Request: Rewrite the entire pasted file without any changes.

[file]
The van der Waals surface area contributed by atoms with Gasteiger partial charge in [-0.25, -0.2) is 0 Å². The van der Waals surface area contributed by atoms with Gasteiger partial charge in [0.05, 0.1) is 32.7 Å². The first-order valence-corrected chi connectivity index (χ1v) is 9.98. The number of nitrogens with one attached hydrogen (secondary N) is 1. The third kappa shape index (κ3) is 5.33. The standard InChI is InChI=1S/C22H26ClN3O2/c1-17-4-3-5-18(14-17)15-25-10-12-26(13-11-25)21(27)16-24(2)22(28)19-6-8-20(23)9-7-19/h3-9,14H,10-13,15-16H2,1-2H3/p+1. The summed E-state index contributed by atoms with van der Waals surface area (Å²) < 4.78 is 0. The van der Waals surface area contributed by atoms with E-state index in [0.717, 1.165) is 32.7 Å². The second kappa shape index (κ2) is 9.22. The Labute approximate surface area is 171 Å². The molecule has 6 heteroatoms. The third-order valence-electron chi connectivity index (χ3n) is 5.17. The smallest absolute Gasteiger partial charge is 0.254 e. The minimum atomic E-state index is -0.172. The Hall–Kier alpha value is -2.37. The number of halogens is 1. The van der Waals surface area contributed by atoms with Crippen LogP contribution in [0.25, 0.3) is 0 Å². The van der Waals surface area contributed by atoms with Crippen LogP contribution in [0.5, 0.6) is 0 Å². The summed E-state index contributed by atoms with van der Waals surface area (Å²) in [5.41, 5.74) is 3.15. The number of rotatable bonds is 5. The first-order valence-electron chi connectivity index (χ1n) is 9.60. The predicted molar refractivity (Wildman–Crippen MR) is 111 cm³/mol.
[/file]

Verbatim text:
The van der Waals surface area contributed by atoms with Gasteiger partial charge in [-0.25, -0.2) is 0 Å². The van der Waals surface area contributed by atoms with Gasteiger partial charge in [0.05, 0.1) is 32.7 Å². The first-order valence-corrected chi connectivity index (χ1v) is 9.98. The number of nitrogens with one attached hydrogen (secondary N) is 1. The third kappa shape index (κ3) is 5.33. The standard InChI is InChI=1S/C22H26ClN3O2/c1-17-4-3-5-18(14-17)15-25-10-12-26(13-11-25)21(27)16-24(2)22(28)19-6-8-20(23)9-7-19/h3-9,14H,10-13,15-16H2,1-2H3/p+1. The summed E-state index contributed by atoms with van der Waals surface area (Å²) < 4.78 is 0. The van der Waals surface area contributed by atoms with E-state index in [0.717, 1.165) is 32.7 Å². The second kappa shape index (κ2) is 9.22. The Labute approximate surface area is 171 Å². The molecule has 6 heteroatoms. The third-order valence-electron chi connectivity index (χ3n) is 5.17. The smallest absolute Gasteiger partial charge is 0.254 e. The minimum atomic E-state index is -0.172. The Hall–Kier alpha value is -2.37. The number of halogens is 1. The van der Waals surface area contributed by atoms with Crippen LogP contribution in [0.25, 0.3) is 0 Å². The van der Waals surface area contributed by atoms with Crippen LogP contribution in [0.5, 0.6) is 0 Å². The summed E-state index contributed by atoms with van der Waals surface area (Å²) in [5.41, 5.74) is 3.15. The number of rotatable bonds is 5. The first-order valence-electron chi connectivity index (χ1n) is 9.60. The predicted molar refractivity (Wildman–Crippen MR) is 111 cm³/mol.